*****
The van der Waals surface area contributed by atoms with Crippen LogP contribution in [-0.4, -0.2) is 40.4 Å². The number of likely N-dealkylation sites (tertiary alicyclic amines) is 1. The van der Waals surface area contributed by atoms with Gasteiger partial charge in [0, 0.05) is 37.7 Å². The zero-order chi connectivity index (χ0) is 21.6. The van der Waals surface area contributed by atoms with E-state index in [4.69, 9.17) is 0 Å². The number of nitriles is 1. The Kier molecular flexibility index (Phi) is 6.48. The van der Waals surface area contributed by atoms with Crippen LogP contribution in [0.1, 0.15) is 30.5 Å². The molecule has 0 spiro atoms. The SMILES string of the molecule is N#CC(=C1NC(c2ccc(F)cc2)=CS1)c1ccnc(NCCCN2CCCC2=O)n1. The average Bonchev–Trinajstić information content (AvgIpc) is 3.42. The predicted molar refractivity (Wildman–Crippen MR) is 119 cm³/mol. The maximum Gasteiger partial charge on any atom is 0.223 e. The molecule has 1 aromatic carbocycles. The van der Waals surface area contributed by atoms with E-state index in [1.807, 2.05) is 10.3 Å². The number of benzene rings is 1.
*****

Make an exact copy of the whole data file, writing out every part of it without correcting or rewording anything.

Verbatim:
The van der Waals surface area contributed by atoms with Crippen LogP contribution in [-0.4, -0.2) is 40.4 Å². The number of likely N-dealkylation sites (tertiary alicyclic amines) is 1. The van der Waals surface area contributed by atoms with Gasteiger partial charge in [0, 0.05) is 37.7 Å². The zero-order chi connectivity index (χ0) is 21.6. The van der Waals surface area contributed by atoms with E-state index in [4.69, 9.17) is 0 Å². The number of nitriles is 1. The Kier molecular flexibility index (Phi) is 6.48. The van der Waals surface area contributed by atoms with Crippen LogP contribution in [0.1, 0.15) is 30.5 Å². The molecule has 0 spiro atoms. The SMILES string of the molecule is N#CC(=C1NC(c2ccc(F)cc2)=CS1)c1ccnc(NCCCN2CCCC2=O)n1. The average Bonchev–Trinajstić information content (AvgIpc) is 3.42. The predicted molar refractivity (Wildman–Crippen MR) is 119 cm³/mol. The maximum Gasteiger partial charge on any atom is 0.223 e. The molecule has 1 aromatic carbocycles. The van der Waals surface area contributed by atoms with E-state index in [1.807, 2.05) is 10.3 Å². The number of benzene rings is 1.